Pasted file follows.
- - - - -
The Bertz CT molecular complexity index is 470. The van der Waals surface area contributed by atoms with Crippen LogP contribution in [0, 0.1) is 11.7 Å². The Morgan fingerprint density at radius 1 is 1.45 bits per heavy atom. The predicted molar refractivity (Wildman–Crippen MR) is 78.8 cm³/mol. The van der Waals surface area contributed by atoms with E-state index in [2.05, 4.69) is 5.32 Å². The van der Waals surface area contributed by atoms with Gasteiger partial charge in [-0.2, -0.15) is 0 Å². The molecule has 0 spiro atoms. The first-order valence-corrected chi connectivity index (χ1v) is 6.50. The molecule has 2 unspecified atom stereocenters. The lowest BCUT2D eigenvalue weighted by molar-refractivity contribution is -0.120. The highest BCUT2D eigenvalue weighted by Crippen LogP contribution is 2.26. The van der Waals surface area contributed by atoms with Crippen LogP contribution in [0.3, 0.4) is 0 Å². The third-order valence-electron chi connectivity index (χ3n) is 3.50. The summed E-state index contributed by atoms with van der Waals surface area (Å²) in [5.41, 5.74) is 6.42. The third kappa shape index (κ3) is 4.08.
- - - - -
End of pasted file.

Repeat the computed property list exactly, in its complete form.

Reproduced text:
The Bertz CT molecular complexity index is 470. The van der Waals surface area contributed by atoms with Crippen LogP contribution in [0, 0.1) is 11.7 Å². The Morgan fingerprint density at radius 1 is 1.45 bits per heavy atom. The predicted molar refractivity (Wildman–Crippen MR) is 78.8 cm³/mol. The van der Waals surface area contributed by atoms with E-state index in [2.05, 4.69) is 5.32 Å². The van der Waals surface area contributed by atoms with Gasteiger partial charge in [-0.2, -0.15) is 0 Å². The molecule has 0 spiro atoms. The first-order valence-corrected chi connectivity index (χ1v) is 6.50. The molecule has 2 unspecified atom stereocenters. The lowest BCUT2D eigenvalue weighted by molar-refractivity contribution is -0.120. The highest BCUT2D eigenvalue weighted by Crippen LogP contribution is 2.26. The van der Waals surface area contributed by atoms with Crippen LogP contribution in [0.3, 0.4) is 0 Å². The third-order valence-electron chi connectivity index (χ3n) is 3.50. The summed E-state index contributed by atoms with van der Waals surface area (Å²) in [5.41, 5.74) is 6.42. The third kappa shape index (κ3) is 4.08.